The PGA Tour has sternly refused to grant its membership the ability to play in the inaugural event of a rival Saudi-backed golf tour, which will make its debut next month outside London. The move, announced in a memo to tour members Tuesday night, was hardly a surprise — the PGA Tour is protecting its business — but in the most gentlemanly of sports, it exposed uncharacteristic rancor.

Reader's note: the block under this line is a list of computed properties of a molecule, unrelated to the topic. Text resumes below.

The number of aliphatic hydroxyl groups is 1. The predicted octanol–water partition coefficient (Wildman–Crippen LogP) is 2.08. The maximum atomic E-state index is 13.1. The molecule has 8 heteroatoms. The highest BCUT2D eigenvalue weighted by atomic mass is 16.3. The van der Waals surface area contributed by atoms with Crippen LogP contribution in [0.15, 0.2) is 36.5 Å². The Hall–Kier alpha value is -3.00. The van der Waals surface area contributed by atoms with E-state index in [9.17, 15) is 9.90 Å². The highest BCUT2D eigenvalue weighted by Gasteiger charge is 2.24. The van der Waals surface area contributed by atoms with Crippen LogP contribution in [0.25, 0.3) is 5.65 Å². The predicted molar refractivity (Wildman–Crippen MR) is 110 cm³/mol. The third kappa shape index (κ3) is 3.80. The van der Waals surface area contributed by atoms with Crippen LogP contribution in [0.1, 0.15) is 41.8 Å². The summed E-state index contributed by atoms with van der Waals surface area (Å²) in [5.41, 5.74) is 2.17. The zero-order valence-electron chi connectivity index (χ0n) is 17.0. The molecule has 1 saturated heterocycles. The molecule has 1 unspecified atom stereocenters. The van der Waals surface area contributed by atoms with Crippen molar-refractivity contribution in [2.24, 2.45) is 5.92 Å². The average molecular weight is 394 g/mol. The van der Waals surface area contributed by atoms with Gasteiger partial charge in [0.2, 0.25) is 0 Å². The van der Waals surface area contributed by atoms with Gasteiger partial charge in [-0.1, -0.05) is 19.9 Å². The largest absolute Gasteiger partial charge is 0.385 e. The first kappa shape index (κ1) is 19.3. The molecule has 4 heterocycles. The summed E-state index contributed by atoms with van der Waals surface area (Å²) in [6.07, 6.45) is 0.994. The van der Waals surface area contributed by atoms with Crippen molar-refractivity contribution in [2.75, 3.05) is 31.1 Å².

It is also pressuring the world’s best men’s golfers, who are highly paid entrepreneurs, to choose sides over where they will collect their millions of dollars in compensation. And not inconsequentially, the focus of the dispute is often the source of the alternative golf circuit, LIV Golf, whose major shareholder is the Public Investment Fund, the sovereign wealth fund of Saudi Arabia.
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